For a severed axon attempting to grow through this glial scar, it is the physiological equivalent of running the gauntlet, in which the clubs preventing the axon's passage are the glial scar's inhibitory molecules. Because of this gauntlet, the truncated axon retreats into safety. So to speak, the implanted OECs provide an insulating armor that enables the struggling axon to fend off the inhibitory molecular clubs, pass through the gauntlet, and travel back home in a more receptive environment.
Although many structurally intact neurons routinely circumvent the injury glial-scar, the majority of them do not conduct because they have been demyelinated. By providing new, conduction-restoring myelin insulation, OECs once again come to the rescue.
Because only a small number of functional neurons (10-15%) are needed to regain significant function, olfactory-tissue's regeneration-fostering properties cumulatively portend much promise for SCI.
Many animal studies have documented olfactory tissue's potential to restore function after SCI. Although only a few are highlighted due to space constraints, an extensive list of scientific references will be posted on www.healingtherapies.info.
* In a key 1994 study, Drs. Ramon-Cueto and Nieto-Sampedro (Madrid) severed rat dorsal nerve roots, the location where sensory nerves connect to the spinal cord. After reconnecting these nerves, they implanted OECs, which promoted axonal growth back into the cord, a process that normally does not happen.
* In 1998, Dr. Imaizumi and colleagues (PVA/EPVA Center for Neuroscience and Regeneration Research, Yale University), and Dr. Li et al. (London) independently demonstrated that OECs could remyelinate the experimentally injured rat spinal cord.
* In 2000, Dr. Ramon-Cueto et al. showed that OECs injected into the transected rat spinal cord could promote axonal regrowth across the scar and functional improvement, including locomotion, weight-bearing, and sensory perception.
* Last year, Dr. Lu et al. (Australia) demonstrated that OECs promote regeneration and locomotion in the rat spinal cord when implanted four weeks (i.e., an animal model for chronic injury) after cord transection.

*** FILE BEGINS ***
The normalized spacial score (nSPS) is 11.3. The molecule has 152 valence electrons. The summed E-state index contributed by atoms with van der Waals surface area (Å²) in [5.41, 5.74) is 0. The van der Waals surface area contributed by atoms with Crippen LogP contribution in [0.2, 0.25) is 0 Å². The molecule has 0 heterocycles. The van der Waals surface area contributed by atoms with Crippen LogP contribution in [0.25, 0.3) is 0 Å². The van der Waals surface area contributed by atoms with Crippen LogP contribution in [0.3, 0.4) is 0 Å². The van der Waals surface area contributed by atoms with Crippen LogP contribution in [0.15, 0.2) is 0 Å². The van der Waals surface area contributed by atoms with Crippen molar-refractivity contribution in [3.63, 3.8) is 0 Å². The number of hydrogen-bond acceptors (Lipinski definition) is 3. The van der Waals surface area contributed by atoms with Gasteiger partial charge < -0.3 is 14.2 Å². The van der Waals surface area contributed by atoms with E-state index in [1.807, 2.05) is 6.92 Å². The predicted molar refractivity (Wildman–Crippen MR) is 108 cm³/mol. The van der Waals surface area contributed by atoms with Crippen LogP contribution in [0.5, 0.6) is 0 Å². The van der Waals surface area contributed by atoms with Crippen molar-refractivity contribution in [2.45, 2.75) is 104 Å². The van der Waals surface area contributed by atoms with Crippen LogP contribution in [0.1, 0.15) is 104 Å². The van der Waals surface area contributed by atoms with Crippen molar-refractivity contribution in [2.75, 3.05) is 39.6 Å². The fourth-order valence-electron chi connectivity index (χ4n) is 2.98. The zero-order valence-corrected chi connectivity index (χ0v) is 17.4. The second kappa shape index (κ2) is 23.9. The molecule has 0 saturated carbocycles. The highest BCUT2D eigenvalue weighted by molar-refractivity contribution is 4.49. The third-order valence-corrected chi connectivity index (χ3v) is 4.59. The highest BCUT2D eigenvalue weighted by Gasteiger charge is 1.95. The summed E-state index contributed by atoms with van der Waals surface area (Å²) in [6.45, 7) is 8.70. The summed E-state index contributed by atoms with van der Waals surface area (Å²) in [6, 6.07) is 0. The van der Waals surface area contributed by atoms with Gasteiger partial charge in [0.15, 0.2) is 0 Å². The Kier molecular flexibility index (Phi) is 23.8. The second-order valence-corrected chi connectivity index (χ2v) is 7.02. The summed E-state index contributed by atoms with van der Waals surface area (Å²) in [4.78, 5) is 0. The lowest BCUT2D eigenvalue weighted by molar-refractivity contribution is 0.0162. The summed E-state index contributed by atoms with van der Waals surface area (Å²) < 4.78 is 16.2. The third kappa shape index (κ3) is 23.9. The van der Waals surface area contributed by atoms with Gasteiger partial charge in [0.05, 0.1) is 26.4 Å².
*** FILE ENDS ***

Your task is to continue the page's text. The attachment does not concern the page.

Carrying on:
* Currently, under Dr. Lima's guidance in Dr. Peduzzi's lab (University of Alabama, Birmingham), rats with severe, chronic injuries received transplants of their own olfactory tissue that includes not only OECs but also regenerating neurons and stem cells. These studies are essential for U.S. Food and Drug Administration (FDA) clinical-trial approval to replicate the ongoing Portuguese clinical trial by Dr. Lima and colleagues.
If the patient is the source of transplantation material (i.e., called autologous grafting), immunosuppressive drugs will not be needed to minimize tissue rejection. Patient tissue can be obtained by a simple biopsy through the nostril, which will not affect long-term olfactory capability. This procedure is clearly preferable to penetrating the cranium to access the olfactory bulb, the OEC source in much animal research.
Scientists have transplanted OECs and olfactory tissue into patients with SCI. For example, Portugal's Dr. Lima implanted autologous olfactory tissue back into the spinal cords of seven patients. Dr. Lima believes more than one cell type is needed to maximize regeneration in the injured cord, including, in addition to OECs, neurons in different developmental stages, and precursor stem cells.
In contrast, in Australia, Dr. Alan MacKay-Sim's team has implanted OECs previously isolated and cultured from the patient back into the cord. Scientists, who by nature are concerned about cause-and-effect mechanisms, like such an approach because it reduces the number of confounding factors that could exert an effect.
China's Dr. Hongyuan Huang offers a third approach. He transplanted OECs isolated from fetal tissue into more than 150 patients. Because of fetal tissue's undifferentiated nature, immunosuppression drugs have not been required so far.
Although these preliminary efforts are promising, much still needs to be learned before a definitive judgment can be made on the therapy's true potential. In some cases, the surgery may result in decompression of the spinal cord, which by itself could result in functional recovery.
Growing evidence indicates that olfactory tissue and ensheathing cells have considerable potential to repair traumatically injured spinal cords. Based on this potential, scientists--including Dr. Lima--have begun to treat humans with chronic injuries.
S. Laurance Johnston, Ph.D., is an associate member of Mountain States Paralyzed Veterans of America chapter and a PVA grantee. He is a former director of the PVA Spinal Cord Research and Education & Training foundations. Prior to that, he was director, Division of Scientific Review, National Institute of Child Health & Human Development.
"If we can open-mindedly integrate the divergent pieces of the puzzle that exist throughout the world, restoration of function is a real-world possibility now--not just some distant dream of the future," he says. Contact: LauranceJohnsto@aol.com.
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|Author:||Johnston, S. Laurance|
|Publication:||PN - Paraplegia News|
|Date:||Mar 1, 2003|